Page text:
Prince‘s estate is getting hit with a hefty tax bill that could end up taking half of his estimated $250 million fortune – and force the early sale of some of the vast troves of unreleased music that the Purple One had locked up in his vault, the trustee for the estate revealed.
Doug Peterson, an attorney for Bremer Trust, the company chosen to oversee the estate, told a Carver County judge on Tuesday that taxes equal to half of the cash value of the estate are due to the state of Minnesota and the federal government, according to NBC News.
He noted that if Prince didn’t have the allotted amount accessible before his April 21st death, many of his non-cash assets would have to be sold to meet a likely January 21 fee deadline – significantly decreasing the estate’s reported $250 million value.
“The challenge we face is to spin yarn into gold under time pressure,” he explained. “The point is this is a dynamic, wide-ranging business, and we must keep on schedule to make the deadline. If we do not, the government will not wait. They will have a fire sale, and that is not in the best interests of anyone.”
Some of the items maybe on the chopping block? The unreleased songs in Prince’s vault, and even Prince’s Paisley Park compound, according to NBC.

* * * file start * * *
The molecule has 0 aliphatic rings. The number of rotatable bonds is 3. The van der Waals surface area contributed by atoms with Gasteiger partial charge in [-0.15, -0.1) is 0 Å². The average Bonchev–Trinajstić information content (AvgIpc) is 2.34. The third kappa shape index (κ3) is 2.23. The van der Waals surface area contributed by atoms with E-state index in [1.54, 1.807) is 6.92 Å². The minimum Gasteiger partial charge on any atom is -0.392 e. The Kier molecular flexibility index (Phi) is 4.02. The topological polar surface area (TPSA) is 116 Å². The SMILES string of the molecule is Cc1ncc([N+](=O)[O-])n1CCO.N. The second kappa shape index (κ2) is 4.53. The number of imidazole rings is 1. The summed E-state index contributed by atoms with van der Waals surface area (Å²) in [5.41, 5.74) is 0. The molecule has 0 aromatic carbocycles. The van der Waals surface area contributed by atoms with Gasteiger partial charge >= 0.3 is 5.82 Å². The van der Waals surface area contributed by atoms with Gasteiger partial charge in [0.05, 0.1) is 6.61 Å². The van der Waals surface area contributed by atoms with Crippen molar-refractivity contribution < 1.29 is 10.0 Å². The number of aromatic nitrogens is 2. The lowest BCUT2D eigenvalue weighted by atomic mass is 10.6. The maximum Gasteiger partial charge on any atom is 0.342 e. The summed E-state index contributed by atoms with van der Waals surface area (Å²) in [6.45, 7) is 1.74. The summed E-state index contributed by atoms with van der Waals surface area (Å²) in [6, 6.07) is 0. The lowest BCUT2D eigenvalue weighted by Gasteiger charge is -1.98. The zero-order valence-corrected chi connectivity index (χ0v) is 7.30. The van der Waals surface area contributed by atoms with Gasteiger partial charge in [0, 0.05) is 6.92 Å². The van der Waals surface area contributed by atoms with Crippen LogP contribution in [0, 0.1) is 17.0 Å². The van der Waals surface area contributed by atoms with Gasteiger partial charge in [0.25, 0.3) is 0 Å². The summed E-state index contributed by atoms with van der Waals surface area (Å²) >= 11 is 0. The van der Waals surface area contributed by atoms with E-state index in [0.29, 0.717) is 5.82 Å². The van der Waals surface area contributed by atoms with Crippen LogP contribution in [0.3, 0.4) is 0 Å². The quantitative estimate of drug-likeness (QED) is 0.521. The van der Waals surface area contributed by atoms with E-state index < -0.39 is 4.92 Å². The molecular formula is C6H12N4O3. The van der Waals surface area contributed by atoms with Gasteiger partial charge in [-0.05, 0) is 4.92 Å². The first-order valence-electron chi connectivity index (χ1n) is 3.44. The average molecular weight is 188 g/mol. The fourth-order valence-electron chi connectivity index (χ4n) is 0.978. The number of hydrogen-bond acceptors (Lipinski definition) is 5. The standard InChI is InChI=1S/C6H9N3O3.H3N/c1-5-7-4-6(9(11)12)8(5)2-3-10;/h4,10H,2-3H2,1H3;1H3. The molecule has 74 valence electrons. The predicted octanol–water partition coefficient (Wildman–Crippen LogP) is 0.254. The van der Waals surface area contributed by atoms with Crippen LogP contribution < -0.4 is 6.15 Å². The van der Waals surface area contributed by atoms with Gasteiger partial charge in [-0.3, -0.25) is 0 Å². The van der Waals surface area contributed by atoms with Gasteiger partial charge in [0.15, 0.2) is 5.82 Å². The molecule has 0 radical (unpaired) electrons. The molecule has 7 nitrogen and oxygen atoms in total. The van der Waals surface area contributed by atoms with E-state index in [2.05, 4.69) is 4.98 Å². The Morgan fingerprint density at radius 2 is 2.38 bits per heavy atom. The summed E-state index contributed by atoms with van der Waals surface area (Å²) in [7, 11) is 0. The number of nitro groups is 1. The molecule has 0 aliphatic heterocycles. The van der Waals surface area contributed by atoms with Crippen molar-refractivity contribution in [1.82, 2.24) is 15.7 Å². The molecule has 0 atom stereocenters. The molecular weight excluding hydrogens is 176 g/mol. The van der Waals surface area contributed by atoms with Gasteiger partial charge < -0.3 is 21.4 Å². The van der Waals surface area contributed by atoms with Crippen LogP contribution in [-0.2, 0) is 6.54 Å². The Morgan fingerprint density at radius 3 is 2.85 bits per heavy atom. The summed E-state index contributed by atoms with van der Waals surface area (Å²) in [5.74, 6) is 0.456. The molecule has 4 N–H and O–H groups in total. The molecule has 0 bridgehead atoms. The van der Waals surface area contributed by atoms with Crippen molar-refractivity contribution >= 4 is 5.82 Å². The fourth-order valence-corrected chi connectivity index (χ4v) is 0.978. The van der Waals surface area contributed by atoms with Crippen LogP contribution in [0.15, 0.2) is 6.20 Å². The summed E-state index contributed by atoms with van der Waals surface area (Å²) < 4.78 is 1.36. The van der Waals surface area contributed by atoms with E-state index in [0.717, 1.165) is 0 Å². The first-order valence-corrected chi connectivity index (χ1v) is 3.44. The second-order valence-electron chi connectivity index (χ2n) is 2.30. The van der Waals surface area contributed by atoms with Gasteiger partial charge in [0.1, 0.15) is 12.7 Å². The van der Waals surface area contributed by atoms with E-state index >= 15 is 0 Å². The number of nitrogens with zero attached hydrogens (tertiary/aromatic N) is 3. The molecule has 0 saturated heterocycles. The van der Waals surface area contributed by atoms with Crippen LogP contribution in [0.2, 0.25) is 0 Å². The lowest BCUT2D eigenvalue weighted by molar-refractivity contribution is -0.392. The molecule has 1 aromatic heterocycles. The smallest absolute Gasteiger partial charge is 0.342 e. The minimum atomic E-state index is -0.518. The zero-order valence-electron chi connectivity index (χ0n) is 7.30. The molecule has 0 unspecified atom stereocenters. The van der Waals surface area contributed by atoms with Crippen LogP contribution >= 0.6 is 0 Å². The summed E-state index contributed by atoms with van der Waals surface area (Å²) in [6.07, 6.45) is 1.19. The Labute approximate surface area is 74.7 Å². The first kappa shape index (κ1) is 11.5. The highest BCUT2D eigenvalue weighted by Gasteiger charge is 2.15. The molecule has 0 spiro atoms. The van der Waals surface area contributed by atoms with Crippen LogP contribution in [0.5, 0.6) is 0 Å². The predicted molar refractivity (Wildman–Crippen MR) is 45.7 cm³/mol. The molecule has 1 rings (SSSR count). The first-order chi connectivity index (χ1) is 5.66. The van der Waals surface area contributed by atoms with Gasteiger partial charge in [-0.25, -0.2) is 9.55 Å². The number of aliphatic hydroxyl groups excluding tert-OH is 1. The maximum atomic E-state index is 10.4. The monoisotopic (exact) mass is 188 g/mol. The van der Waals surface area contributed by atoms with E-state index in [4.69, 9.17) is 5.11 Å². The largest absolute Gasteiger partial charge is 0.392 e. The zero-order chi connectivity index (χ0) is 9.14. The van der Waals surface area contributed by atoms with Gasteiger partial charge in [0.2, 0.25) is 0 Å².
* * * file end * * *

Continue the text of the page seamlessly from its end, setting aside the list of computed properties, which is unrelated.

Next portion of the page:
Peterson asked to speed up the negotiation process on a number of contracts, some regarding the singer’s intellectual property and others over Paisley Park, according to the Star-Tribune. He doesn’t want the multiple paternity cases against the estate to interfere.
The lawyer for Prince’s sister Tyka Nelson was also on hand for the meeting, as well as an attorney for the singer’s half-siblings. The lawyers must submit arguments in the case by 12 p.m. on Wednesday, with plans to issue an order the following morning, NBC reported.
Estate attorney Jeffrey P. Scott, partner at St. Paul, Minnesota, firm Jeffrey P. Scott & Associates previously told PEOPLE that an estate tax is applied to anything over $1.6 million in Minnesota, and, at the federal level, to any estate over $5.4 million.”
The revelation comes not long after those claiming to be heirs to Prince’s estate were ordered by Bremer to answer questions under oath in order to prove paternity. The alleged heirs will also have to provide a copy of their birth certificate. Final rulings on estate heirs is currently set for June 27. Several people have filed paternity claims against the estate, including a man who claims to be Prince’s illegitimate son.
Prince’s cause of death was confirmed as an opioid overdose last week. The “Purple Rain” singer died from a self-administered Fentanyl overdose.